Cat Naps


Sleep is a powerful healing force, and cats are known for their sleeping prowess. But what are the tell tale signals that our feline companions are getting enough rest?

Many people forget one of the most critical aspects of ensuring your pet's happiness and health: plenty of dozing. Getting adequate sleep is essential for excellent physical and mental health, and it can also play a role in the bond you share, just as it is for us.

From the brain, heart, and lungs to immunological function, disease resistance, and metabolism, to mood, memory, and learning processes, sleep has an impact on practically every type of tissue and system in the body.

How much is it?

When it comes to sleeping, cats are World champions! An adult will sleep for about 15 to 16 hours per day on average. Your cat, on the other hand, only spends about a quarter of that time in deep sleep; the rest of the time, he's napping, still sleeping but alert enough to rouse at any time. Kittens and senior citizens sleep even longer, up to 20 hours in a 24-hour period.

The legacy of feline evolution, physiology, and nutritional habits is supposed to be the reason cats sleep so much: hunting prey requires a lot of energy, and napping between meals conserves energy and helps the body regenerate.

Is it possible to have too much or too little?

The amount of time your cat sleeps varies from person to person and from age to age. Sleeping time tends to rise on cloudy, chilly, and wet days for an enthusiastic cat who has had lots of stimulus and exercise. Sudden changes in sleeping patterns, on the other hand, can be an indication of a health problem, especially if you also observe behavioural changes. Consult your veterinarian if you observe your cat sleeping more or less than normal.

Cats are crepuscular, meaning they are most active at sunrise and sunset. Most adapt their sleeping habits to that of their humans, but some will be at their most active when you are either going to bed or not wanting to be woken up in the morning. They are also polyphasic sleepers, which means that instead of sleeping for one extended time like we do, they sleep in numerous periods.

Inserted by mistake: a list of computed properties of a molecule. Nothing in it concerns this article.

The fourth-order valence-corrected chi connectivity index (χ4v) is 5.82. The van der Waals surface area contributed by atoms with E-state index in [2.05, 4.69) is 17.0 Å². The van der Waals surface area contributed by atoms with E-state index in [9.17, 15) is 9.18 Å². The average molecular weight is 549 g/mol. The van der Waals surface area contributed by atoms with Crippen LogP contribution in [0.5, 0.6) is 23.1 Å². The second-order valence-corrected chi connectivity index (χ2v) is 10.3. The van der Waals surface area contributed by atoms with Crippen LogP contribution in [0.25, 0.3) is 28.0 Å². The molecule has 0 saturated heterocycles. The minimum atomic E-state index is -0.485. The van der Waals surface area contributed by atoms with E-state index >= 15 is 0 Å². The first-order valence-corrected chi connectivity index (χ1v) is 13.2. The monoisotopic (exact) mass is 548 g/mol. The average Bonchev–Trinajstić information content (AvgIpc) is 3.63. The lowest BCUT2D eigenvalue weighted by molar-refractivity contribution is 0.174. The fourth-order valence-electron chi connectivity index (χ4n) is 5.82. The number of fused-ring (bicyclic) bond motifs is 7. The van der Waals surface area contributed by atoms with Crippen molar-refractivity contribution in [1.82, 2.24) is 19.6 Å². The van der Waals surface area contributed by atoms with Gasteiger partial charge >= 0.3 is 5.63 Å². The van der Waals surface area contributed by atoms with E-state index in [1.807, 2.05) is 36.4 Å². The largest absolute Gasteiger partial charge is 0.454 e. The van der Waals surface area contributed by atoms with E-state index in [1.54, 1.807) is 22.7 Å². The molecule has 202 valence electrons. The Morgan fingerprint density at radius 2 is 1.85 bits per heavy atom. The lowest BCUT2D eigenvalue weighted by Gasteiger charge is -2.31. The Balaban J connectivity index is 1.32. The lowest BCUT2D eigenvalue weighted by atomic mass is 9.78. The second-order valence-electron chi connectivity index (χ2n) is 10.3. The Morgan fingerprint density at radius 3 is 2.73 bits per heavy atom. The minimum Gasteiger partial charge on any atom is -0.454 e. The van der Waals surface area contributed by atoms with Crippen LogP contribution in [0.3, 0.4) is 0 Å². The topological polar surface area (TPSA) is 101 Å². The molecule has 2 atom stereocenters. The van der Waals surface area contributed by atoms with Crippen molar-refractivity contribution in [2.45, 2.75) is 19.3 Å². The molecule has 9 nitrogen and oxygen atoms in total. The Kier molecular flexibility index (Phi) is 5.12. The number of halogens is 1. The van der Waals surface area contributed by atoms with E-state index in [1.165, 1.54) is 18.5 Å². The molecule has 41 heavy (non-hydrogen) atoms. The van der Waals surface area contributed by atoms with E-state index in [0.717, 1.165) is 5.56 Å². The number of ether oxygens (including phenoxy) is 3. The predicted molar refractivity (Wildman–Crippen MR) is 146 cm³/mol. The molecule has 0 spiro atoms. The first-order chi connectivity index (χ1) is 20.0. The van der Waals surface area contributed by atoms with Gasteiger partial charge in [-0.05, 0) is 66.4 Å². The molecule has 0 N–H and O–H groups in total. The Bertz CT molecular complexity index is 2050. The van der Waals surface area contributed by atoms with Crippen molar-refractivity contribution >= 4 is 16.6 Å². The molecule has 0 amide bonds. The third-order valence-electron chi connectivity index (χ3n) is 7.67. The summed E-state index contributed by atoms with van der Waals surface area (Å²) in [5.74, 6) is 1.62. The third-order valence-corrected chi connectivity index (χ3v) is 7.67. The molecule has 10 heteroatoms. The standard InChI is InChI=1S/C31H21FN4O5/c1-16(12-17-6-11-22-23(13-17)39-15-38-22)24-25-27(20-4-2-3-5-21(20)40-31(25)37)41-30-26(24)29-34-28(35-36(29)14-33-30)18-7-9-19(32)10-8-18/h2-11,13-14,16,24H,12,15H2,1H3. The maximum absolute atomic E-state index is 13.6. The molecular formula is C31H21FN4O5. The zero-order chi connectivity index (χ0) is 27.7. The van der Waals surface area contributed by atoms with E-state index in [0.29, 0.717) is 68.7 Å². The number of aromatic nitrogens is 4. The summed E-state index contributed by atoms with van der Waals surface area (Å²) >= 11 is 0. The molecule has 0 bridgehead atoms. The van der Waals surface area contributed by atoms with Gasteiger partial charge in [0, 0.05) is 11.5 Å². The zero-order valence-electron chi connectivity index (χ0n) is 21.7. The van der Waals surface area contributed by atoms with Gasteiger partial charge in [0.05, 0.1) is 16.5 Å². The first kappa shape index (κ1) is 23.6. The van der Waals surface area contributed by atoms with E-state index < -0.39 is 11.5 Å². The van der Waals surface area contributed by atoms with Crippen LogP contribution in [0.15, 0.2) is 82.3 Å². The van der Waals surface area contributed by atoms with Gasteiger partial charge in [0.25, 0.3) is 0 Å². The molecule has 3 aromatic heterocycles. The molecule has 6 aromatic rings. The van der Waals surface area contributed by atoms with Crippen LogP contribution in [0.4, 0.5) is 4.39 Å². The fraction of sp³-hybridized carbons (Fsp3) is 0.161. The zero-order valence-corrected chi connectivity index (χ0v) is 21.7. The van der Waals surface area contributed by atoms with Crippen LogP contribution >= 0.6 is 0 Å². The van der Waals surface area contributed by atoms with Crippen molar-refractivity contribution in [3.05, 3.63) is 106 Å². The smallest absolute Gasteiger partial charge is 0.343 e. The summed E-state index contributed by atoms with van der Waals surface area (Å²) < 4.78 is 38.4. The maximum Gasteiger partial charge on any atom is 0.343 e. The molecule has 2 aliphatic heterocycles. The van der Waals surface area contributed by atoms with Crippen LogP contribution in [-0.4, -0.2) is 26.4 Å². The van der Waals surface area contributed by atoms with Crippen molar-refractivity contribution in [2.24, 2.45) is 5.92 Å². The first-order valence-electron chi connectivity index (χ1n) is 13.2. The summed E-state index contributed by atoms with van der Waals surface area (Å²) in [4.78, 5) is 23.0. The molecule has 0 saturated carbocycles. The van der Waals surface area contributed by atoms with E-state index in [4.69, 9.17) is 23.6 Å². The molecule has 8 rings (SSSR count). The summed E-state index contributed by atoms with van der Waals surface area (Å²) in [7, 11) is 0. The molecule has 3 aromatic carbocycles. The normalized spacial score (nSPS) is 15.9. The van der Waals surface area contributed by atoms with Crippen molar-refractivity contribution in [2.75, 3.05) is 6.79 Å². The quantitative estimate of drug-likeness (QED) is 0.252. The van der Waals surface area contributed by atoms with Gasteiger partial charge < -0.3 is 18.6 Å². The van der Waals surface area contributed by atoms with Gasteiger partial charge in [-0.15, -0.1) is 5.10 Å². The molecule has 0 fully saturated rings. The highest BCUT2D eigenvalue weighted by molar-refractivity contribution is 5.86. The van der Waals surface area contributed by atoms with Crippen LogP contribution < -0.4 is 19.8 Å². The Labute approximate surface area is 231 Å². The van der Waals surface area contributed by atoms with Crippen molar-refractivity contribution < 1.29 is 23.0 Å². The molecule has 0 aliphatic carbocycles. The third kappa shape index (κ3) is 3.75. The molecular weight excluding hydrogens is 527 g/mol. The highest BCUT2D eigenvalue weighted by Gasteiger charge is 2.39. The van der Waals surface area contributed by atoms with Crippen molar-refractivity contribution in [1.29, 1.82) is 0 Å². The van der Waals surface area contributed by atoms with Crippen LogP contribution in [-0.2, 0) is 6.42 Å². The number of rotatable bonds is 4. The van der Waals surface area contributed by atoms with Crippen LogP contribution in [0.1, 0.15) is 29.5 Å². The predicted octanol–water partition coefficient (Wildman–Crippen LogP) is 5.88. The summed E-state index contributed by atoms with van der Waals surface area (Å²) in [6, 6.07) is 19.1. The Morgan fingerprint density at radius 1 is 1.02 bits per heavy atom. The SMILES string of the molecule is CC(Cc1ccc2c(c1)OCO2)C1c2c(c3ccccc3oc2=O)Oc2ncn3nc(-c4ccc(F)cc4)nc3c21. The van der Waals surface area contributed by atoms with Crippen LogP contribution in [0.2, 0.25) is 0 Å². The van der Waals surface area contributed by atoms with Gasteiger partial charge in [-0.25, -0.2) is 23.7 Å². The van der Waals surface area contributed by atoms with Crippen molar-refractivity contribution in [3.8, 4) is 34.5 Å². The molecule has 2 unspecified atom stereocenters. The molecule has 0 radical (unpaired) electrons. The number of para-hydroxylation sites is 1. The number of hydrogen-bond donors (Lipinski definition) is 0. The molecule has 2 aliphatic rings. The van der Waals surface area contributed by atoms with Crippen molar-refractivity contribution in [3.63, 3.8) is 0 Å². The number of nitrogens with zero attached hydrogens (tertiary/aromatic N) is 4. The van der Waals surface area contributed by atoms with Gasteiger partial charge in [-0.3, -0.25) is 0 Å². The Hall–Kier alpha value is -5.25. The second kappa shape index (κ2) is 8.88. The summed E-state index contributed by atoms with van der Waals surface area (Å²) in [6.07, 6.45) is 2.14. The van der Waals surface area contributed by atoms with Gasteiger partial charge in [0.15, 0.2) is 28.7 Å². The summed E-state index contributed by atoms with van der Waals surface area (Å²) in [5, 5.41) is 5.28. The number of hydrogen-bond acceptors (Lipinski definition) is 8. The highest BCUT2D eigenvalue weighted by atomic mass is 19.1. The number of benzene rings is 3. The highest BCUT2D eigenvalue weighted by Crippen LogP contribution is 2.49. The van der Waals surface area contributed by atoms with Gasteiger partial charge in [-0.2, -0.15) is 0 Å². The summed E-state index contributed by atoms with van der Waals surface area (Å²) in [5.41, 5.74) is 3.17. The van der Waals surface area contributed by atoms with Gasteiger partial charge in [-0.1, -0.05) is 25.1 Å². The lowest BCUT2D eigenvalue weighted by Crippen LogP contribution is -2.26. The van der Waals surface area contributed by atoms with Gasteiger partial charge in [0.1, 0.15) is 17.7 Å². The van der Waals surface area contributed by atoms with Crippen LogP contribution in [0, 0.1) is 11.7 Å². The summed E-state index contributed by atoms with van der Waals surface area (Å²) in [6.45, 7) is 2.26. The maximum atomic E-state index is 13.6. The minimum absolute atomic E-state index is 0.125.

Do cats have the ability to dream?

They certainly do! Cats, like humans, cycle through various stages of sleep, experiencing both light and deep sleep.

NREM (non-rapid eye movement) and REM (rapid eye movement) sleep are two types of sleep. According to studies, your cat is in a light sleep throughout the NREM stage, ready to wake up very instantaneously if necessary. This stage may be followed by a period of alertness, tiredness, and more NREM sleep, with the cycle repeating numerous times before transitioning to REM sleep.

You may notice your cat twitching his paws and whiskers while in REM sleep, as well as his eyes moving horizontally and vertically behind his closed eyelids. REM sleep is linked to dreaming in humans, and it appears that cats and other animals are no exception, with research demonstrating that they act out their dreams while in this period.

An igloo bed can provide a cat a sense of security.



Is it true that cats snore?

Some cats, like people, snore when sleeping. It happens when air can't flow easily through the nose and throat, causing tissues to vibrate. Due to fat build-up around their upper airways, which narrows their oxygen intake, overweight cats are more likely to snore than skinny cats. Because the shape of their heads might result in narrower nostrils, nasal passageways, and nasopharynx, short-nosed breeds like Persians, Exotic Shorthairs, and Himalayan cats are more prone to snoring.

Snoring can also be caused by respiratory infections, allergies, or a foreign body in the nose, such as a grass seed. If your cat is generally a sound sleeper but has started snoring, have him checked out by your veterinarian.



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